Saturday, September 2, 2017

Back to School Anxieties and Solutions

By now, almost all public schools have gotten the first day of fall classes out of the way. Many, like ours, have been in session for almost two weeks now. New routines can be hard for some people, especially autistics. I think it's safe to say that most people in general struggle with back to school time, because of the complete turnaround of scheduling, and daily tasks.

One thing that I've noticed is most kids in general have a certain level of anxiety, and apprehension the first few weeks of school, even "typical" kids. Everything is new. New teachers, new classroom, new schedules. Not to mention that many have transitioned into totally different environments, like from grade school to middle school, or even middle school to high school. They wonder if their friends will be in their classes, how their new teachers will be, and how this year is going to go for them. Some have to learn how to switch classes for the first time, or use a locker. (Those locks are anxiety producing for some of us!)

If your child has had a less than stellar experience so far, or their attitude has been not great, then it may be overwhelm caused by the new routine. Keep the lines of communication open between you, and them by asking them how they like school so far in specific ways. Ask what their favorite part of the day was, and what was their lest favorite, Ask who their locker is by, and how they feel about their teacher. If they're really seeming to have a hard time it might not be a bad idea to let their teacher(s) know. That way the teacher can keep an eye out for things your child might need assistance with, or even just throw some encouraging smiles, and conversation their way to reassure the child that they're a positive influence for them. Some kids are too shy to reach out first.

If you have a child whose needs are exceptional you may want to write an introductory letter to their teachers like this. It is helpful for the teacher(s) to get to know some of the basic needs your child has, and how to meet them, beyond the IEP.

I think one of the biggest things to remember is that nothing is permanent. If your child is struggling in school, and things don't seem to be working out after awhile there are other things you can do. There's other solutions that don't include just public education. Sometimes people need other things to meet their needs than a one size fits most situation. My oldest just graduated from online school. My second oldest is doing public school with an IEP, and my youngest is homeschooled in what I can most closely describe as being unschooled. There are options out there to fit many different needs, because many of us at different times have different needs. It's not just about grades, and report cards. It's also about gently shaping, and supporting an individual in a way that allows them to become the best person they can be. It's okay to explore other ideas that don't necessarily seem mainstream. I have always felt like raising mentally, and emotionally strong kids requires a wide, open minded approach. I feel like those are the kids that become resilient, and happy adults, because their needs were met when they were young, thus enabling them to tackle life with a strong emotional backbone.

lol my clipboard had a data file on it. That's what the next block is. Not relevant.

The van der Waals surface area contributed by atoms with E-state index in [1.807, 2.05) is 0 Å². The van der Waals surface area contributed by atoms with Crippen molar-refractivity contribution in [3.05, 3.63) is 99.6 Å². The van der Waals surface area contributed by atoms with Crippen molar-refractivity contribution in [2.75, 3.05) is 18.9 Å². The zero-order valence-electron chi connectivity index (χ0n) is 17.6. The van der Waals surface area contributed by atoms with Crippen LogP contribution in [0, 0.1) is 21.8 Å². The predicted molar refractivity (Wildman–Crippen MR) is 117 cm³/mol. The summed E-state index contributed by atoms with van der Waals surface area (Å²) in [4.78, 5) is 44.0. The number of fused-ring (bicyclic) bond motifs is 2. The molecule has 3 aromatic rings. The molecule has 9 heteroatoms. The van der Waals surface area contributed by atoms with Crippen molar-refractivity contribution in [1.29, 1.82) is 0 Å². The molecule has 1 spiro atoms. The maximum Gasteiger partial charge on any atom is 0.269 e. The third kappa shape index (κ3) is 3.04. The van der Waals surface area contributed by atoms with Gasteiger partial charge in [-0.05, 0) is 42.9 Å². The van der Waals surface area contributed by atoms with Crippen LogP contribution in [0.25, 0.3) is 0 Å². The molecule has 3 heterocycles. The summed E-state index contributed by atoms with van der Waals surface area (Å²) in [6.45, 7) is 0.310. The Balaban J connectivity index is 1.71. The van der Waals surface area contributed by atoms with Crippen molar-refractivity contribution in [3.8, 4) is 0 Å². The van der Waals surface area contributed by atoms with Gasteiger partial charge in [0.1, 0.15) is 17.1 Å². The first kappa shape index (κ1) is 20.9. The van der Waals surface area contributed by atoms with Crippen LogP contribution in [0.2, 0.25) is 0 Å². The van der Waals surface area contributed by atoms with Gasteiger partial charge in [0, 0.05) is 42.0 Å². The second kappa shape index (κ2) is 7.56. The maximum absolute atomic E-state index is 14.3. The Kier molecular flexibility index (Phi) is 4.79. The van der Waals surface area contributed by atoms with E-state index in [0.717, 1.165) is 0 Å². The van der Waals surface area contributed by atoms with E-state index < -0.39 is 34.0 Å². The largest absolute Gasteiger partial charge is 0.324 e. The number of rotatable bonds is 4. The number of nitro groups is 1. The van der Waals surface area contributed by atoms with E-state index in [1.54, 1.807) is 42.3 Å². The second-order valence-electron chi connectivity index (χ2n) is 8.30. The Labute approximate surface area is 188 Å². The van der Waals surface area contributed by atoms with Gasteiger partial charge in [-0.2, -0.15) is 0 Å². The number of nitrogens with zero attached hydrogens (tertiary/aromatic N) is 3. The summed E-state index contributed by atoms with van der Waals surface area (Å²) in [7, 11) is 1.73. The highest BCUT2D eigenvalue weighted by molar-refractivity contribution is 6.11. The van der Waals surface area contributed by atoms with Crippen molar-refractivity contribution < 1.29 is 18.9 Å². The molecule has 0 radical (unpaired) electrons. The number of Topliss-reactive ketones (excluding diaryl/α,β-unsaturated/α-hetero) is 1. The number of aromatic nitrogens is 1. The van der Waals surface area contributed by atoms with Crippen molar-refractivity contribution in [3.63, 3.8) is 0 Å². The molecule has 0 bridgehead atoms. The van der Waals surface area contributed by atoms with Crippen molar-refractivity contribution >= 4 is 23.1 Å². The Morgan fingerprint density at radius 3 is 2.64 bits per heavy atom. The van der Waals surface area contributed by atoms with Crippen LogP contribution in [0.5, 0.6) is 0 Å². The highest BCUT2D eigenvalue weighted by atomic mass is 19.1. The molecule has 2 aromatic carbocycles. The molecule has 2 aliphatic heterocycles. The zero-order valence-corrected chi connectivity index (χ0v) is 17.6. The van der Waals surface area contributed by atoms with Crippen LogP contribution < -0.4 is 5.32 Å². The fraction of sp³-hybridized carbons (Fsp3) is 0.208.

How are your kids doing in school? How was your experiences in school growing up, and how would you (or wouldn't) have changed things to better suit your needs?


  1. Wow - can't believe your youngest is at home and you are sane and blogging??!!!

    My own experience as an undiagnosed autistic female was, um, really hard. I ended up (at length - was a runaway, tried public school several times...) at a crunchy quaker boarding school where being weird was celebrated and I thrived...But it was a long road.

    I cannot afford private schools for my kids and I work freelance full time so they need to be In School.Public school... It has been up and down for my son, who has an IEP and is on the spectrum. High school is still a work in progress as he hasn't yet developed the executive function needed to really do well in his classes, etc, though he has the intelligence and works hard. I seem to be "checking in" every week regarding their actually FOLLOWING his IEP...

    We moved when my son was going into sixth because he was being bullied and having a very rough time in that district - I'm happy to say it was the right decision for many reasons.

    My daughter is an ultra-survivor who dominates and succeeds wherever she goes.

    Thanks for the perspective on how things can change and improve,
    Full Spectrum Mama

    1. Hi Full Spectrum Mama. I'm sorry to hear that your son has had school issues, including the dreaded, terrible, bullying. I have had all the issues with my 15 yo that speak of. Thankfully, now that he is a sophomore things seem to be much better.

      I never thought that I could do homeschooling, either, but it turns out that it's a lot more accessible to many of us than we ever think.With online schools, and other internet programs it's not as hard as you think.

      Thanks for your comments. I always enjoy reading them.


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